Thursday, January 24, 2019

29 January 2019: Workshop on 'Urban Mobility and Dengue in Delhi and Bangkok: What Can We Learn from Online Data?'

Alexandre Cebeillac
University of Rouen (France) and the Centre for Social Science and Humanities (CSH), New Delhi

Emerging vector-borne diseases such as dengue intensify public health crises in the Asian mega cities of Bangkok (Thailand) and Delhi (India). The links between mosquitoes and the urban environment are well documented, but our understanding of human movement, as a key element of virus spreading, has yet to be fully explored as a research subject.

Given the paucity in adequate or available institutional data, our research first focused on field surveys, and then on the collection, comparison and critique of data collected from major Internet platforms (Twitter, Facebook, Google, Microsoft). Their potential varies from one geographical area to another, still they shed light on the organisation and structure of the studied cities. Moreover, they highlight intra-urban interactions and time frames.

However, such studies cannot be carried out without knowledge acquired from the field. Using the concept of activity space, we propose a method that uses Twitter data and field surveys to model the daily schedules of individuals, thus offering insights into mobility patterns. This is a first step in the development of an agent-based model of individual mobility.

Date: January 29, 2019
Time: 03:45 P.M.

Centre for Science and Humanities (CSH),
2, Dr APJ Abdul Kalam Road,
New Delhi - 110 011

Please confirm participation to


Thursday, January 17, 2019

21 January 2019: Book launch of "The Land Question in Urban Development"

Edited by:
Shashanka Bhide, Former Director, Madras Institute of Development Studies and Devendra B. Gupta, National Council of Applied Economic Research

India is one of the most land-scarce countries in the world. This scarcity has been increasing at a rapid pace in urban India. The resulting rise in urban land prices has led to the growth of unauthorised settlements, inadequate infrastructure, squalor, and homeless populations. Land regulation is hampered by the absence of systematic data collection and analysis, and by poorly drafted laws and the limited management capacities of urban development agencies. Despite these concerns, urban economics in India has remained a neglected field of policymaking and policy assessment. This edited conference volume contains invited papers from NCAER’s Round Table in New Delhi on Land Economics–Issues and Challenges. The Editors also commissioned several additional papers that the Round Table did not cover. The ten papers cover the full array of problems that confront India’s urban areas. It is a testimony both to the quality of these papers and to the persistence of the problems that the papers remain fully relevant and have much to offer four years after the NCAER Round Table.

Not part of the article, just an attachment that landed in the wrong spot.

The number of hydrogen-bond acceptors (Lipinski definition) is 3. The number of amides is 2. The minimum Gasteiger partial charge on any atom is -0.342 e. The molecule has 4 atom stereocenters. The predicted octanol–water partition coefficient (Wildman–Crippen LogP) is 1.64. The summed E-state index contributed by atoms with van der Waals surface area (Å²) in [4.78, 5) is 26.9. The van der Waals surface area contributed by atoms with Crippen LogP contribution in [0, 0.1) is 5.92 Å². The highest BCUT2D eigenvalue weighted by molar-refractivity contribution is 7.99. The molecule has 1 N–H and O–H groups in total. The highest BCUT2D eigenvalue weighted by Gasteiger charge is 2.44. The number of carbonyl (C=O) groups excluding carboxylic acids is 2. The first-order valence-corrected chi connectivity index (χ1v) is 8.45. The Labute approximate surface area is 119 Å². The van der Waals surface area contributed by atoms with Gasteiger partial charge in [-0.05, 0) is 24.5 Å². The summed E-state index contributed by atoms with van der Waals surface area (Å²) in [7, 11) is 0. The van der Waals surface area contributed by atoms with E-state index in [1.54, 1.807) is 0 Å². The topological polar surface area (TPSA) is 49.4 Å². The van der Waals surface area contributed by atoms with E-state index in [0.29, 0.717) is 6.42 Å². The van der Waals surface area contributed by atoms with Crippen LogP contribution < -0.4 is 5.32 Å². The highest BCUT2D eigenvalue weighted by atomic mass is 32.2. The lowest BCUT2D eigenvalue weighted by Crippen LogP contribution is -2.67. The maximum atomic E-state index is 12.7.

Date: January 21, 2019
Time: 01:00 P.M.

T2 Conference Centre,
The NCAER India Centre
Parisila Bhawan, 11, Indraprastha Estate
New Delhi-110002(INDIA)

For queries, please contact Ms Sudesh Bala at, +91-11-2345-2722


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Thursday, January 10, 2019

14 January 2019: Improving Monetary Transmission Through the Banking Channel - The Case for External Benchmarks in Bank Loans

Viral Acharya
Reserve Bank of India

Date: January 14, 2019
Time: 03:00 P.M.

Swami Vivekananda Hall
Department of Economics,
Delhi School of Economics,
New Delhi-110007(INDIA)


Tuesday, January 8, 2019

15 January 2019: Critique of and Alternatives to the Extractive Imagination of AI

Anupam Guha

Tarunima Prabhakar, Center for Long Term Cybersecurity, UC Berkeley

The imminence of artificial intelligence has been accompanied by a narrative of inevitability in social relations based on premises which have not been critically interrogated. Companies are selling “AI solutions” to problems where neither what constitutes AI nor whether these problems are technological in nature is debated as fiercely as it should, if only to prevent unforeseen consequences. These premises do not question the extractive nature of current social relations and thus imagine AI in the role of accelerant and property and not much else. This lack of political imagination has potentially dire consequences of furthering inequity, baking in precarity, and freezing structural oppression, perhaps even causing regression. Even the critique of AI policy in a sense accepts these premises and focuses on bias and transparency of systems as they are used now, rather than power and ownership, both legitimising solutionism and diverting the blame for what are sociological problems onto technology.

Considering the oppressive and the emancipatory potential of AI systems it becomes our task to critique both the social relations it is premised on and provide an alternative imagination for AI which explores the nature of work and property in the era of automation. My talk will go into (in the Indian context) the limitations of current policy thought when it comes to AI, a critique of band aid measures being presented like UBI and robot taxes, and an exploration of the premises, especially the nature of data as property, current policy is being written on. My talk will then present an alternative imagination for labour in relation to AI, of work, wage, and public prosperity, and thus a framework for what is to be done.

Date: January 15, 2019
Time: 04:30 P.M.

Conference Hall, Ground Floor
R&T Building
National Institute of Public Finance and Policy,
18/2 Satsang Vihar Marg, Special Institutional Area,
New Delhi-110067(INDIA)

Those who are interested may please confirm your participation at


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